November 24, 2010

Follow me to school

 Last Tuesday was a misty morning-- low clouds from all the moisture in the ground made everything look very Halloween-like. The weather here can be a little strange sometimes.

 I headed toward the bus stop-- a different one than usual, because a giant hole in the road from all the rain stopped the bus from coming into Linkebeek. 

Got on Bus 43, direction Sterrenwacht/Observatoire, which takes me to school each morning.   

After a thirty-minute or so ride through the morning traffic of Uccle, I got off the bus onto Avenue DeFré. 

Walked up Rue Edith Cavell, towards Notre Dame des Champs

And here's my school. 

Headed into the main entrance... 

And here's what you see when you first walk in. 

Up three flights of stairs is the level where I have most of my classes. 



If you look down, you can see the other two levels,

 and if you look up, you can see the dome.

Because one of my teachers was gone, I didn't have to go to that class. So, I took a walk around, taking pictures. 

Old stained glass windows aren't all that common in United States schools, I don't think... 


And neither are old wooden staircases. This school, last year, celebrated its 100-year anniversary.  

When you look at the doors to the library, you expect it to look like the rest of the school-- old. 

Actually, it doesn't at all. It was completely renovated a few years ago, so it looks all modern. 

It's a strange juxtaposition, because they also preserved some of the old paintings and architecture. 

Moving on to the bathroom. Because it used to be a girls-only school and they haven't added other bathrooms for the boys (they can't, really-- it's kind of hard to insert plumbing into 100-year-old walls), the two genders share the same. It's a little weird, but it works.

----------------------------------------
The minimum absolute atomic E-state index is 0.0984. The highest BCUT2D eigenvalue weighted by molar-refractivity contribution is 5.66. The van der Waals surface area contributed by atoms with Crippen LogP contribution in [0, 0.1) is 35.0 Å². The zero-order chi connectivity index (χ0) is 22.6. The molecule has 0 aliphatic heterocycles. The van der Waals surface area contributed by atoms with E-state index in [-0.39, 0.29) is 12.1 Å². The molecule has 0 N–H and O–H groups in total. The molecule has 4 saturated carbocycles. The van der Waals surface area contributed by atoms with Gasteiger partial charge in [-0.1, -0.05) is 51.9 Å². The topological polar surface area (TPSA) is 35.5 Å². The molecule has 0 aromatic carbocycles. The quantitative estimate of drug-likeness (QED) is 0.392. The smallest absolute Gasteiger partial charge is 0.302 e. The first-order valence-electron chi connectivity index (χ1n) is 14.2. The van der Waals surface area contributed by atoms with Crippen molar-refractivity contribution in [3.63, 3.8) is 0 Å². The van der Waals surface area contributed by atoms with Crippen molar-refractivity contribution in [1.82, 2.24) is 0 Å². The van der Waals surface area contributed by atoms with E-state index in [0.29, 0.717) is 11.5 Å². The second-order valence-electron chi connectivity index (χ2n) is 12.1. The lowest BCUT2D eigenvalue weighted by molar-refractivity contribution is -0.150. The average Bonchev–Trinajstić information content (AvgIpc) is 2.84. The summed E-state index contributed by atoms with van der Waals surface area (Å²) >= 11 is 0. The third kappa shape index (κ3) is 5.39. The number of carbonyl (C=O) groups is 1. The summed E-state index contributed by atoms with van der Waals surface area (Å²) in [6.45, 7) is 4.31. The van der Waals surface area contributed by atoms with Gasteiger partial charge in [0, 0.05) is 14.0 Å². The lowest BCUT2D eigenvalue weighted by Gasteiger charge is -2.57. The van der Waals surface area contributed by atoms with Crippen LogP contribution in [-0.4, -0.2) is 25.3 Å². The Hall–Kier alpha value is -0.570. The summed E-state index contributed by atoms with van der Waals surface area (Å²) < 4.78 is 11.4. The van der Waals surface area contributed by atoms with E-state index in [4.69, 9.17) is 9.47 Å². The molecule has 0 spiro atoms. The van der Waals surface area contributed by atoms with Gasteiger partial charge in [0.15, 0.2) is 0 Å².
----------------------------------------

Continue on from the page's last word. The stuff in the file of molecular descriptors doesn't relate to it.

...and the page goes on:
I find it's always important to note the bathroom stall graffiti. 

Yes, that is English that you see. Weird, huh? How strange would it be if people in United States bathroom stalls wrote graffiti in French, or in other foreign languages? Maybe they do somewhere, but certainly nowhere I've seen before.

Of course, people write in French too:

A look at one of the halls... each of the halls are almost identical. 

The view from outside one of the windows. For the entire day, the weather was very misty. It was a strange ambience...

I had a second class without a teacher-- it's called a fourche, and people are kind of free to do whatever.

Voila, Celine, moi, et Lara! 

Et Celine et Viktor.

Some other misty pictures of the school and grounds around it....

Et des copains!


1 comment:

  1. These are great! It's so fun to see little slices of your life in Belgium. Keep on posting! Love, Mom